3.3 Future development directions in relevant research fields

            The demand for readability and reliability are increasing, particularly in the medical field, in which current AI-associated technologies have unsatisfactory interpretability. Therefore, an urgent need exists to explore interpretable implementations for the diagnosis of pediatric wheeze to meet clinical requirements. Several research directions are worthy of exploration in the future.

            3.3.1 Improve existing AI algorithms and construct interpretable AI models based on text data

            Existing AI diagnosis algorithms based on medical records generally rely on unstructured data, semi-structured data and structured data to capture information and make a disease diagnosis. However, the corresponding algorithms do not explain the cause-and-effect correlations between inputs and outputs, because the interpretability of the AI models has been neglected. Moreover, physicians experience difficulties in understanding the algorithmic diagnostic process from numerous inputs, thus compromising the credibility of AI algorithms. Future studies must improve existing diagnostic algorithms and use gradient-based input and output correlations in the development of interpretable AI models to create a map outlining the relationship between symptoms and diagnostic outcomes.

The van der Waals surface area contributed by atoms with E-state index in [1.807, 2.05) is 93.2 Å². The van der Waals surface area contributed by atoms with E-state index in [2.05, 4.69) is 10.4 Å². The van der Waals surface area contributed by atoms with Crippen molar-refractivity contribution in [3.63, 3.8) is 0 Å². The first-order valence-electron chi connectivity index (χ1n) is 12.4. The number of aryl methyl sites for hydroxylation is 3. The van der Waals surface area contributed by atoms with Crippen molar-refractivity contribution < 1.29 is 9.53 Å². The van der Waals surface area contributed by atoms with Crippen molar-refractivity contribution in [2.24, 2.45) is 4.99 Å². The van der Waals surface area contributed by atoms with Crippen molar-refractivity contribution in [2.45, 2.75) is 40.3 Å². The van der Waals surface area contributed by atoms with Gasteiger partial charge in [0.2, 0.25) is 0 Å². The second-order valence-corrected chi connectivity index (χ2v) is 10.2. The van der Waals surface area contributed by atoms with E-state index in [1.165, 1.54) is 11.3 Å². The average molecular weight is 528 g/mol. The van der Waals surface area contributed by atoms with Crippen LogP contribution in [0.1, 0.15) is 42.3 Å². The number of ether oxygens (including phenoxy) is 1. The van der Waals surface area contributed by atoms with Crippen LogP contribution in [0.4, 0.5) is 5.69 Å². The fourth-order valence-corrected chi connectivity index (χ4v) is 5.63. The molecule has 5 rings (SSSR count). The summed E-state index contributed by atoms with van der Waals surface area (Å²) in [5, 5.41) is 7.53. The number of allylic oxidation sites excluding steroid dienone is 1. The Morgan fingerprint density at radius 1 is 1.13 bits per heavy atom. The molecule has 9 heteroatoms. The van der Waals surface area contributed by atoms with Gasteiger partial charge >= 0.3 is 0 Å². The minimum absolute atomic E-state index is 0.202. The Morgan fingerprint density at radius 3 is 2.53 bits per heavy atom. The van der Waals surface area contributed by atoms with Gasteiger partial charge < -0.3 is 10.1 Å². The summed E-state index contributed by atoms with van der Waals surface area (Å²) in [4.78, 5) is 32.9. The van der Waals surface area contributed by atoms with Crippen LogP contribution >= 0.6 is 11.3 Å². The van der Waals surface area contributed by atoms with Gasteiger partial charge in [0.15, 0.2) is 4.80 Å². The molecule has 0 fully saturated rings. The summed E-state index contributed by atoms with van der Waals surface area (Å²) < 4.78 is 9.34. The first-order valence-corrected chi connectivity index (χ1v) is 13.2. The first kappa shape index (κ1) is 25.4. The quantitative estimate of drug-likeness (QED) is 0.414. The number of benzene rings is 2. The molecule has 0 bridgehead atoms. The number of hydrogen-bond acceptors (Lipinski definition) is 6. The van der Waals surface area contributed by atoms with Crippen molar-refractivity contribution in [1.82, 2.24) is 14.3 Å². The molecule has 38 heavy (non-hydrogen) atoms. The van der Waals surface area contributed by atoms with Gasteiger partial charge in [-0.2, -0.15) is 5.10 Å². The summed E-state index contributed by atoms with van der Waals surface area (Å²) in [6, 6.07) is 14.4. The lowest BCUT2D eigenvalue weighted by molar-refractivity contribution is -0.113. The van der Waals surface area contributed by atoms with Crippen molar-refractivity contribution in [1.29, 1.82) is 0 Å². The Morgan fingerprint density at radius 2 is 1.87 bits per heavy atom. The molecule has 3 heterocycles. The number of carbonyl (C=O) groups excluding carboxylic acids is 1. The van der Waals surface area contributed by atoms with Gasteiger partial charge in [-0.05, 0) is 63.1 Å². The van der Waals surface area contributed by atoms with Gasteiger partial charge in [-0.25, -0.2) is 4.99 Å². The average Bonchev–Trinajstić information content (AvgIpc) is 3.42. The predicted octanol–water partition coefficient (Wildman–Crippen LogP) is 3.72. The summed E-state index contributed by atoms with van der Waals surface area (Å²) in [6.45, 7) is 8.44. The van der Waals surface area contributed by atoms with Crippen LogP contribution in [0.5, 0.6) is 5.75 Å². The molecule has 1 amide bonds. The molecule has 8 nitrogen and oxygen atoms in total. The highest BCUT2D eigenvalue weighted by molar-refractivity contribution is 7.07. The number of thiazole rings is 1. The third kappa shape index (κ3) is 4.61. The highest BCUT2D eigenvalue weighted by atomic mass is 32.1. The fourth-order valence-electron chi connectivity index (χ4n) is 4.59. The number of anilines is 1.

3.3.2 Investigate an interpretable AI algorithm for diagnosing wheeze in children on the basis of images and correlations between images and text

            Medical imaging is a common technical tool with important roles in intuitively understanding disease conditions. The advantage of CNNs in performing image analysis is their use of weighted convolutional kernels to achieve local feature learning and high-level feature extraction by increasing the depth. This process tends to perform analysis from a global perspective, because it hides the joint weighting of local features for diagnostic outcomes. Nonetheless, difficulties arise in explaining the causal relationship between lesions and diagnostic outcomes with image-based complementary diagnostic techniques, and establishing the correlation between image details and diagnostic outcomes. Consequently, low-ranking and primary pediatricians cannot easily directly use the conclusions provided by AI diagnostics. Furthermore, to fully use image information and deeply understand the correlation between changes in the state of an organ for any given location and diagnostic result, AI models interpretable at the level of image pixels are needed to build the mapping relationship between feature maps and images, and to achieve interpretable analysis of overall information.